Copyright 1998 Reed Business Information, Inc.

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23 of 27 people found the following review helpful By Randall Ivey on June 28, 1999
Format: Hardcover Verified Purchase
Had Herbert hewed to the leftwing/socialist line, he would have won the Nobel Prize years ago. He didn't, however, and, like Borges, he was denied the prize in favor of much lesser writers. Thankfully he was honored by the Ingersoll Foundation a few years before his death with The T.S. Eliot Award for Creative Writing, an award conferred for merit, not idealogy. Herbert's poems have an elegant austerity born out of his own privations and the loss he experienced and witnessed for most of his life, first at the hands of the Nazis, then the Communists. But he is not without hope and humor. The book is divided into three sections: the first comprised of early poems, the second by a sequence of wry, lovely, surprising prose poems, the last of latterday work. Among the outstanding pieces here are "A Small Bird" and the title poem, a magnificent farewell to art and to life that could well serve as Herbert's epitaph. Here's hoping his name and work win the widespread attention they deserve.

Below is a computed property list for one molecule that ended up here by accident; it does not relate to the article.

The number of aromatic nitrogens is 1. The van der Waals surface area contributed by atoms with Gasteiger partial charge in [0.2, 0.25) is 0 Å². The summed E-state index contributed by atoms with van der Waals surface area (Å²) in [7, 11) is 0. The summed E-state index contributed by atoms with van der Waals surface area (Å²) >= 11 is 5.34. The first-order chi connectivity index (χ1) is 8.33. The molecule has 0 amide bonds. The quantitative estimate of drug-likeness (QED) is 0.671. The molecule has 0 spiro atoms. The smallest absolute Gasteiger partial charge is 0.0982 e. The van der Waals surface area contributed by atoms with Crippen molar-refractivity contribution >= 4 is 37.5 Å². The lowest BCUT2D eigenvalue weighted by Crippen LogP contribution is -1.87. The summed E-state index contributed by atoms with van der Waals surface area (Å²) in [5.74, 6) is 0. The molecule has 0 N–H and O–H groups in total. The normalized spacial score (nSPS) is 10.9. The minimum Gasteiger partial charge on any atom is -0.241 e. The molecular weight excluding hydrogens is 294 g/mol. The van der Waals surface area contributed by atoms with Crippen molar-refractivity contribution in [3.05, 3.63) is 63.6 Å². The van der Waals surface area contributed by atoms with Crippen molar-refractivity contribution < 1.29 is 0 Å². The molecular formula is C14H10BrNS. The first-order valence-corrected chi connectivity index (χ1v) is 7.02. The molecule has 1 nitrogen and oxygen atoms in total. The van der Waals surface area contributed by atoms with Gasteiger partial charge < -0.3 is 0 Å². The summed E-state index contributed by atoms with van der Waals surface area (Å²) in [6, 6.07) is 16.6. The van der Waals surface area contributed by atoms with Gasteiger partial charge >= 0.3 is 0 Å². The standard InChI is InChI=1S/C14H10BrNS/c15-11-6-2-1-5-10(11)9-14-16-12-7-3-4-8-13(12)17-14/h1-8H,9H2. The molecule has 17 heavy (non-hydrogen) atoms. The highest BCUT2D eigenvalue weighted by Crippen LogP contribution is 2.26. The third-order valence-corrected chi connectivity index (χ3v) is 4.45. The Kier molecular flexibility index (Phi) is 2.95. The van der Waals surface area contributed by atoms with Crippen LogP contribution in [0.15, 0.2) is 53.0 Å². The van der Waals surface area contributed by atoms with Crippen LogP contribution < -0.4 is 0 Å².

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3 of 3 people found the following review helpful By Dorothy Parker's aunt on April 6, 2007
Format: Hardcover
Herbert's spare poems have the elemental force of haiku. Those written in the context of Soviet Poland are also encoded--the multivalent language gives one the same thrill of Emily Dickinson-type riddles, with the additional excitement of secret messages passed to your hand through the Iron Curtain. Makes for marvellous reading.
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1 of 1 people found the following review helpful By R. Albin TOP 500 REVIEWER on January 20, 2011